McNall was appointed provost at CSU, Chico by President Esteban in April 1994. Prior to that, he had been dean of the College of Arts and Sciences for five years at the University of Toledo.

McNall was chair of the sociology department at the University of Kansas for 10 years and also served as chair of the American studies department. He has held academic positions at Arizona State University, University of Minnesota and University of Oregon, where he earned his Ph.D. in sociology. He did his undergraduate work at Portland State University.

“Scott and I have worked very closely for the last nine years,” said Esteban. “He has been an exceptional provost and is very qualified to lead CSU, Chico, and I know that the university will be in excellent hands during his interim period,” Esteban said.

“I look forward to the challenges of the position and even hope to have some fun,” McNall said. “I am backed up by an outstanding team of people, who will help me and the university during the transition period.”

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CSU, Chico Study: High-tech Septic Systems Can Help Save Agricultural Land

Wednesday, June 25th, 2003

FOR IMMEDIATE RELEASE
June 25, 2003

Joe Wills
530-898-4143

CSU, Chico Study: High-tech Septic Systems Can Help Save Agricultural Land

New technologies in treating wastewater can preserve Central Valley agricultural land by permitting residential development on once-unusable land, according to a new California State University, Chico report.

CSU, Chico’s California Wastewater Training and Research Center has released a 166-page study titled “On-site Wastewater Treatment Technology and the Preservation of Agricultural Land in California’s Central Valley.”

The report details how over the past 20 years there have been significant advances in on-site wastewater technology. The new technologies provide more thorough wastewater treatment to protect public health and water quality. These treatment systems can be installed on land with poor soil quality or sloping grades-property that now cannot be developed with the traditional septic tank and drain field. This can reduce the pressure on high-quality land now in agricultural use to be converted to residential use.

The new treatment technologies also allow greater housing density in rural areas by using cluster development, protecting more agricultural land and open space. The higher level of treatment also allows for re-utilization of the wastewater for beneficial uses, such as subsurface drip irrigation.

Booming population and agricultural production increasingly compete in the state’s 450-mile-long Central Valley. Valley farms produce more than $16 billion a year in various commodities, while the population of 5.5 million residents is expected to double within the next 40 years.

“The effort to preserve agricultural land has looked to large-lot zoning, conservation easements and the Williamson Act for help,” said CSU, Chico political science professor Irv Schiffman, one of the authors of the report.

“Another way to save ag land can be to use non-ag land, such as marginal land, for the new residential development,” Schiffman said.

The report included the results of a survey that asked county planners and environmental health directors if restrictions on lot sizes and densities in their area were based, in part, on septic system limitations. Sixty-two percent of the health directors, and 86 percent of the planners, said yes.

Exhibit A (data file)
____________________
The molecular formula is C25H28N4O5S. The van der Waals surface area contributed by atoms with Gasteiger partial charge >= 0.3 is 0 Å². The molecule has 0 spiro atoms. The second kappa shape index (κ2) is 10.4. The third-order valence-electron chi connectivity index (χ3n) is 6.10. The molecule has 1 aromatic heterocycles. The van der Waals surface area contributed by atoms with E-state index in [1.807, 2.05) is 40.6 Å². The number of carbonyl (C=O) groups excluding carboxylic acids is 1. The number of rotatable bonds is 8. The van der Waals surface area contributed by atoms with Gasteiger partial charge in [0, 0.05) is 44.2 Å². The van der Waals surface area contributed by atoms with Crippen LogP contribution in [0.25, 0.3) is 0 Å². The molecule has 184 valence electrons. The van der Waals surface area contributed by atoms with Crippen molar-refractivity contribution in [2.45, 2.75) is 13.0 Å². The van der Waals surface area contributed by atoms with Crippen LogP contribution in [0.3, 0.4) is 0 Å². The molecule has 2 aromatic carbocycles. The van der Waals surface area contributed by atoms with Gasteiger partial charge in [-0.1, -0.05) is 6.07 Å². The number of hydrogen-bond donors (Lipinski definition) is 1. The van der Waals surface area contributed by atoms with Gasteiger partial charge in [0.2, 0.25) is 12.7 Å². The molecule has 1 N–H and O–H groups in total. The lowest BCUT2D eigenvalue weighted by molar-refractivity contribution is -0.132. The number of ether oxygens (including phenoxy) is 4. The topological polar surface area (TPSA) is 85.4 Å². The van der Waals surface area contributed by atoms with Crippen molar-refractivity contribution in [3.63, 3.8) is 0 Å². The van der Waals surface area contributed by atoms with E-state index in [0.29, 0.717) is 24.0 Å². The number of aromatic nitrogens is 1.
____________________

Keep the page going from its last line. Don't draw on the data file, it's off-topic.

Along with survey data and analyses of wastewater systems, the report includes a model ordinance for new wastewater treatment regulations.

The other authors of the report are CSU, Chico agriculture professor Mitchell Johns and Tibor Banathy, director of the university’s Wastewater Training and Research Center.

More than 200 copies of the report are being distributed to planners and environmental health directors. The report is also available on the Web site of the California Wastewater Training and Research Center.

Support for the study came from the CSU Agricultural Research Initiative and the National Decentralized Water Resources Capacity Development Project, which was funded by the U.S. Environmental Protection Agency.

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Ford Benefits Ag Program at CSU, Chico

Tuesday, June 24th, 2003

FOR IMMEDIATE RELEASE
June 24, 2003

Desiree Gonzalez
530-898-4597

Ford Benefits Ag Program at CSU, Chico

Wittmeier Ford and Ford Motor Company’s Business Preferred Network recently donated $7,500 toward the CSU, Chico College of Agriculture’s annual golf tournament fundraiser. This is the second year that Wittmeier has committed to be the tournament’s major sponsor.

The CSU, Chico Superior Ag/Wittmeier Ford Golf Classic will be held Monday, July 21, at Butte Creek Country Club. The tournament normally nets between $30,000 and $40,000 for scholarships and other programs in the college.

Wittmeier’s commercial accounts manager Gary Mitchell coordinated efforts to get the gift. “Wittmeier Ford and Ford Motor Company’s Business Preferred Network both feel it is a great thing to support agricultural development, and starting at the college level helps those entering this important field,” said Mitchell.

North State agriculture leaders formed Superior Ag in the early 1990s, with its sole mission to support the university’s agriculture program. A subcommittee of the organization is the driving force behind the tournament, now in its seventh year.

“Every year our longtime supporters pull out all the stops in donating time, energy and money for the good of our students,” said Charles Crabb, dean of the college. “We are proud to have Wittmeier Ford join our family of extraordinary friends.”

Other key sponsors include Tri-Counties Bank, Matson and Isom, Bell Carter Olive Company, C.F. Koehnen & Sons, Durham Pump, Farm Credit, and Interwest Insurance. Participants in the tournament include production agriculturists, irrigation specialists, bankers, food processors, co-op managers and commodity organization managers.